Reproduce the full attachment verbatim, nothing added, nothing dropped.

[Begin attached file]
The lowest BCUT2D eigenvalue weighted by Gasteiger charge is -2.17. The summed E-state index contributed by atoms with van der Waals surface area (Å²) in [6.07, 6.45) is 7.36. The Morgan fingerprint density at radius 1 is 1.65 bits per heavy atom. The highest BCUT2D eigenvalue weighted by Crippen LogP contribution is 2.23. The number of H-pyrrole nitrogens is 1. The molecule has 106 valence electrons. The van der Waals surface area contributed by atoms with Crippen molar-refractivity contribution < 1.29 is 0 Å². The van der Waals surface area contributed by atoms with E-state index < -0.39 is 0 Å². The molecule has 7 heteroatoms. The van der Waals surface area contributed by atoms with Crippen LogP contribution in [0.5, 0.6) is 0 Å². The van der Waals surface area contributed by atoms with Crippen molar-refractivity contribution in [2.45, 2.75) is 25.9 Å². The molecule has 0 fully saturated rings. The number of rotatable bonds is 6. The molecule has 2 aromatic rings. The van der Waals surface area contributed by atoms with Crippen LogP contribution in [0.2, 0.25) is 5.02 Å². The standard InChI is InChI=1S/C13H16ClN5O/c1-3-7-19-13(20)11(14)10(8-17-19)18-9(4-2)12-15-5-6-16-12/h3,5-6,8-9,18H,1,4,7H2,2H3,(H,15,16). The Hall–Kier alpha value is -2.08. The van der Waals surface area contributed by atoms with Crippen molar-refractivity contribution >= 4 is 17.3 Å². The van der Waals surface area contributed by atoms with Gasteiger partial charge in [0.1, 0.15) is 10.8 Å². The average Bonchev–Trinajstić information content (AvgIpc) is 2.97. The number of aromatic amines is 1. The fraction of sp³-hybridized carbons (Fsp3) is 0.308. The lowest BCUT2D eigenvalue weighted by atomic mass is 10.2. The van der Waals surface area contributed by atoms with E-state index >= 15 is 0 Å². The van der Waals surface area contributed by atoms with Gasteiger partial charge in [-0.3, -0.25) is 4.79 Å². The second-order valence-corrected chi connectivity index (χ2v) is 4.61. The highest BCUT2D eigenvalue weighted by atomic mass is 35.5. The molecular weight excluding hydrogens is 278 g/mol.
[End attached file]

The lowest BCUT2D eigenvalue weighted by Gasteiger charge is -2.17. The summed E-state index contributed by atoms with van der Waals surface area (Å²) in [6.07, 6.45) is 7.36. The Morgan fingerprint density at radius 1 is 1.65 bits per heavy atom. The highest BCUT2D eigenvalue weighted by Crippen LogP contribution is 2.23. The number of H-pyrrole nitrogens is 1. The molecule has 106 valence electrons. The van der Waals surface area contributed by atoms with Crippen molar-refractivity contribution < 1.29 is 0 Å². The van der Waals surface area contributed by atoms with E-state index < -0.39 is 0 Å². The molecule has 7 heteroatoms. The van der Waals surface area contributed by atoms with Crippen LogP contribution in [0.5, 0.6) is 0 Å². The van der Waals surface area contributed by atoms with Crippen molar-refractivity contribution in [2.45, 2.75) is 25.9 Å². The molecule has 0 fully saturated rings. The number of rotatable bonds is 6. The molecule has 2 aromatic rings. The van der Waals surface area contributed by atoms with Crippen LogP contribution in [0.2, 0.25) is 5.02 Å². The standard InChI is InChI=1S/C13H16ClN5O/c1-3-7-19-13(20)11(14)10(8-17-19)18-9(4-2)12-15-5-6-16-12/h3,5-6,8-9,18H,1,4,7H2,2H3,(H,15,16). The Hall–Kier alpha value is -2.08. The van der Waals surface area contributed by atoms with Crippen molar-refractivity contribution >= 4 is 17.3 Å². The van der Waals surface area contributed by atoms with Gasteiger partial charge in [0.1, 0.15) is 10.8 Å². The average Bonchev–Trinajstić information content (AvgIpc) is 2.97. The number of aromatic amines is 1. The fraction of sp³-hybridized carbons (Fsp3) is 0.308. The lowest BCUT2D eigenvalue weighted by atomic mass is 10.2. The van der Waals surface area contributed by atoms with E-state index >= 15 is 0 Å². The van der Waals surface area contributed by atoms with Gasteiger partial charge in [-0.3, -0.25) is 4.79 Å². The second-order valence-corrected chi connectivity index (χ2v) is 4.61. The highest BCUT2D eigenvalue weighted by atomic mass is 35.5. The molecular weight excluding hydrogens is 278 g/mol.